ChatGPT – Hallucinating Case Law, Instigating Attorney Sanctions and Stealing Privilege – Oh My!
January 23, 2024
In 2023, use of generative artificial intelligence (Gen AI) tools such as ChatGPT went viral. Generative AI platforms can be utilized to create a host of efficiencies across businesses and professions such as drafting emails, summarizing meetings or writing or debugging lines of code. However, the widespread adoption of ChatGPT and other Gen AI resources quickly revealed the inherent risk embedded in these platforms. Chief among those risks for attorneys are ethical and privacy concerns based on how these platforms are exploited.
The meteoric rise of open source Gen AI tools (e.g., Google’s Bard, ChatGPT, Dall-E, etc.) exposed the risks that certain users may face when trusting these tools. Concerningly, a rapidly increasing number of lawyers have turned to ChatGPT and the like to perform their legal research and writing tasks. By now, most readers of this post have not only heard of the two New York attorneys sanctioned for filing legal briefs created by ChatGPT, that cited “hallucinated” court cases to support their argument. In addition, many may also tracking the latest and greatest on Michael Cohen – Donald Trump’s former lawyer, who similarly may face sanctions for citing to “hallucinated cases” he found using Google’s Bard. These are prime illustrations of why a user, especially an officer of the court, should not blindly rely on the material generated by these Gen AI tools.
This spur of sanctionable attorney activity has prompted several state bars, courts and individual judges to issue AI guidelines. Particular to an attorney’s ethical obligations, California’s guidelines provide that attorneys should consider disclosure to their clients when using Gen AI to create work product.
Users of Gen AI tools should be just as concerned with the information entered into Gen AI tools as the information generated by the platforms. For reference, ChatGPT and similar open source platforms, are built on large language models (LLMs) that use machine-learning algorithms to enable users to have a human-like conversation with the platform. Generally, this means that these tools will retain the input information to help it generate responses to future prompts. These Gen AI models are sometimes referred to as “black boxes” because users cannot determine exactly how the tool generated a response or what information the tool relied upon to provide the response. This creates glaring privacy concerns as the platform will store the information entered by a user and potentially provide that same information to another user.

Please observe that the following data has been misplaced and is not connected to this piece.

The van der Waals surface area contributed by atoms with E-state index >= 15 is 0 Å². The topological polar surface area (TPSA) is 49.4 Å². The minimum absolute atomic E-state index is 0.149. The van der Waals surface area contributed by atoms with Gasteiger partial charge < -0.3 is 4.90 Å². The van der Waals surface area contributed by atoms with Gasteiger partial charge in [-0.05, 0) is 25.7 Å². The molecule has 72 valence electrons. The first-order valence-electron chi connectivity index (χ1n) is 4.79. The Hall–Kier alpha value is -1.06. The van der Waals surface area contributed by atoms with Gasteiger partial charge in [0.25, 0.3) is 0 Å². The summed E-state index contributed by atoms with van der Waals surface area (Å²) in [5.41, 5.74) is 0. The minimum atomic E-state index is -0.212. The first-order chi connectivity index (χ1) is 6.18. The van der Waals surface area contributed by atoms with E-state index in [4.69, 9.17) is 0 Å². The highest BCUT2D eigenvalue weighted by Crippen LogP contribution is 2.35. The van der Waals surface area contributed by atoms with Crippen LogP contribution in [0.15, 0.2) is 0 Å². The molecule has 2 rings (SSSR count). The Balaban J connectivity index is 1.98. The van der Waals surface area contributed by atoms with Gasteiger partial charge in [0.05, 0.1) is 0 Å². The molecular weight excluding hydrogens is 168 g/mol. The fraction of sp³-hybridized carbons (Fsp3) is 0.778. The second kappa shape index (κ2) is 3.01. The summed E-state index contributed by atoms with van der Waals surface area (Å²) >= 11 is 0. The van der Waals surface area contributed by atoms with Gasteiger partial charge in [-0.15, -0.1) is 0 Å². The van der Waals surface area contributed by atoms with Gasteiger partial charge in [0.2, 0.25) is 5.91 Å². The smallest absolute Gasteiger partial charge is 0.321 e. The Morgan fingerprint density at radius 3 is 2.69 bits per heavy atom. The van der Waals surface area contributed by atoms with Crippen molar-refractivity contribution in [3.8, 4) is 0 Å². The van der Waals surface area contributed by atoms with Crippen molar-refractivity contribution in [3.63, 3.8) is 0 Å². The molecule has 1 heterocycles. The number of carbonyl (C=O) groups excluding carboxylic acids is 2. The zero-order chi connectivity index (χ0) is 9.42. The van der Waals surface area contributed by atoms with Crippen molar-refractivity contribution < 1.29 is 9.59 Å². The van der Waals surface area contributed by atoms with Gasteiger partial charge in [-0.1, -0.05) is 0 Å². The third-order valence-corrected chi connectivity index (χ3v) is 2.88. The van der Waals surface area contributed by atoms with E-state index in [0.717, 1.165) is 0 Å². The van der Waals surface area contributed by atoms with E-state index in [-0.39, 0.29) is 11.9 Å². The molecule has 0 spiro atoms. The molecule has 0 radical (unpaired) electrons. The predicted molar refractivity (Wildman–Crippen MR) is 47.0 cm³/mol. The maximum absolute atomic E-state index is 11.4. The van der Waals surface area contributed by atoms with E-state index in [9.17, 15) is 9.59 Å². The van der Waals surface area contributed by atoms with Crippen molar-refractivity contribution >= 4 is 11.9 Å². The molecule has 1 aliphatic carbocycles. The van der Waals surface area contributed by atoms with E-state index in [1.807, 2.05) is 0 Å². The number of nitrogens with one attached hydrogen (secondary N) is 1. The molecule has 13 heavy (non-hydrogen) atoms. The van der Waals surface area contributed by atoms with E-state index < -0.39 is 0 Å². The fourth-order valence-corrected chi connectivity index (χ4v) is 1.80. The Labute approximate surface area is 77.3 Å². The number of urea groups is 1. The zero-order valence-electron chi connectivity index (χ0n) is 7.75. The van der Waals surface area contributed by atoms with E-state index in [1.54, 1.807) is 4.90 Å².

With that, entering confidential information creates risk of an inadvertent disclosure, waiver of legally protected communications or violation of confidentiality. That means that an attorney entering client information to help generate legal arguments most likely waives attorney-client privilege over certain communications; or a school administrator entering student records could violate Family Educational Rights and Privacy Act (FERPA) privacy rules; or casual use by a company employee may lead to the inadvertent disclosure of a trade secret or other confidential or sensitive information.
Indeed, Chief Justice John Roberts in the Supreme Court’s Year-End Report recognized that “any use of AI requires caution and humility. Some legal scholars have raised concerns about whether entering confidential information into an AI tool might compromise later attempts to invoke legal privilege.”
As a general rule, users should avoid entering any privileged or protected information into Gen AI tools. Organizations should adopt policies regarding the risks and usage of Gen AI platforms to avoid any inadvertent disclosures by employees. When using a Gen AI tool, it is important to keep in mind that anything entered by the user may be shared with others.
Bond attorneys regularly assist and advise clients on drafting data privacy and cybersecurity policies. For more information regarding data privacy matters, please contact Jessica Copeland, Jackson Somes or any attorney in Bond’s cybersecurity and data privacy practice.
 A follow up information memo will provide more detail on state and federal court guidelines and/or rules related to use of Gen AI tools.